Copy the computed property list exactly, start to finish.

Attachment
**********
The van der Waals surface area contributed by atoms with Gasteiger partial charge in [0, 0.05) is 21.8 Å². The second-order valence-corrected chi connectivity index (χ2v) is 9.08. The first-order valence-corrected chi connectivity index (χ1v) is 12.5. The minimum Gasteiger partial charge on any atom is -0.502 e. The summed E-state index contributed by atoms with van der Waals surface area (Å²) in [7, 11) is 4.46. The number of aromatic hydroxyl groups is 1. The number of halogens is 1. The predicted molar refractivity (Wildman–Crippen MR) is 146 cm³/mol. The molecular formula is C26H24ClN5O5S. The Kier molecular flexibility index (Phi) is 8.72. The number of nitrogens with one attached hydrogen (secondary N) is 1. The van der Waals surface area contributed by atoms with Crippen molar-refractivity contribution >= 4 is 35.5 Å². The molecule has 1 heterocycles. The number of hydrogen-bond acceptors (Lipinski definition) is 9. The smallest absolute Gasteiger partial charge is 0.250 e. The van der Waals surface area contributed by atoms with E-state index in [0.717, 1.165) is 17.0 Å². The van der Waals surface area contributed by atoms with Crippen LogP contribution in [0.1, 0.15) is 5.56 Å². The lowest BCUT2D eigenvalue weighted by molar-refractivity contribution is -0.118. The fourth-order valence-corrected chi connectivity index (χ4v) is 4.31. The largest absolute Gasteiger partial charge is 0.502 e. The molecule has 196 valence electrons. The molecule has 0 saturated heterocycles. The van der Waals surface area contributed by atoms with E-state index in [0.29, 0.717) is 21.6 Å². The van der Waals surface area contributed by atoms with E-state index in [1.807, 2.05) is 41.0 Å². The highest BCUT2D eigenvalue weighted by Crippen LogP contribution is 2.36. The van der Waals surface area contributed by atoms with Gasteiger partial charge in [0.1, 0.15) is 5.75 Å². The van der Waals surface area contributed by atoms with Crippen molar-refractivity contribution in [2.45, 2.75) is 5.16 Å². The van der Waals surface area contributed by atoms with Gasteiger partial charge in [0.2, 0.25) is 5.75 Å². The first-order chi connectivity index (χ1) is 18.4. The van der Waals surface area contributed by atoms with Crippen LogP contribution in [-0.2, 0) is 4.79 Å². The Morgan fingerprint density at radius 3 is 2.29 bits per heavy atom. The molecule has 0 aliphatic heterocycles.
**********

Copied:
The van der Waals surface area contributed by atoms with Gasteiger partial charge in [0, 0.05) is 21.8 Å². The second-order valence-corrected chi connectivity index (χ2v) is 9.08. The first-order valence-corrected chi connectivity index (χ1v) is 12.5. The minimum Gasteiger partial charge on any atom is -0.502 e. The summed E-state index contributed by atoms with van der Waals surface area (Å²) in [7, 11) is 4.46. The number of aromatic hydroxyl groups is 1. The number of halogens is 1. The predicted molar refractivity (Wildman–Crippen MR) is 146 cm³/mol. The molecular formula is C26H24ClN5O5S. The Kier molecular flexibility index (Phi) is 8.72. The number of nitrogens with one attached hydrogen (secondary N) is 1. The van der Waals surface area contributed by atoms with Crippen molar-refractivity contribution >= 4 is 35.5 Å². The molecule has 1 heterocycles. The number of hydrogen-bond acceptors (Lipinski definition) is 9. The smallest absolute Gasteiger partial charge is 0.250 e. The van der Waals surface area contributed by atoms with E-state index in [0.717, 1.165) is 17.0 Å². The van der Waals surface area contributed by atoms with Crippen LogP contribution in [0.1, 0.15) is 5.56 Å². The lowest BCUT2D eigenvalue weighted by molar-refractivity contribution is -0.118. The fourth-order valence-corrected chi connectivity index (χ4v) is 4.31. The largest absolute Gasteiger partial charge is 0.502 e. The molecule has 196 valence electrons. The molecule has 0 saturated heterocycles. The van der Waals surface area contributed by atoms with E-state index in [0.29, 0.717) is 21.6 Å². The van der Waals surface area contributed by atoms with E-state index in [1.807, 2.05) is 41.0 Å². The highest BCUT2D eigenvalue weighted by Crippen LogP contribution is 2.36. The van der Waals surface area contributed by atoms with Gasteiger partial charge in [0.1, 0.15) is 5.75 Å². The van der Waals surface area contributed by atoms with Crippen molar-refractivity contribution in [2.45, 2.75) is 5.16 Å². The van der Waals surface area contributed by atoms with Gasteiger partial charge in [0.2, 0.25) is 5.75 Å². The first-order chi connectivity index (χ1) is 18.4. The van der Waals surface area contributed by atoms with Crippen LogP contribution in [-0.2, 0) is 4.79 Å². The Morgan fingerprint density at radius 3 is 2.29 bits per heavy atom. The molecule has 0 aliphatic heterocycles.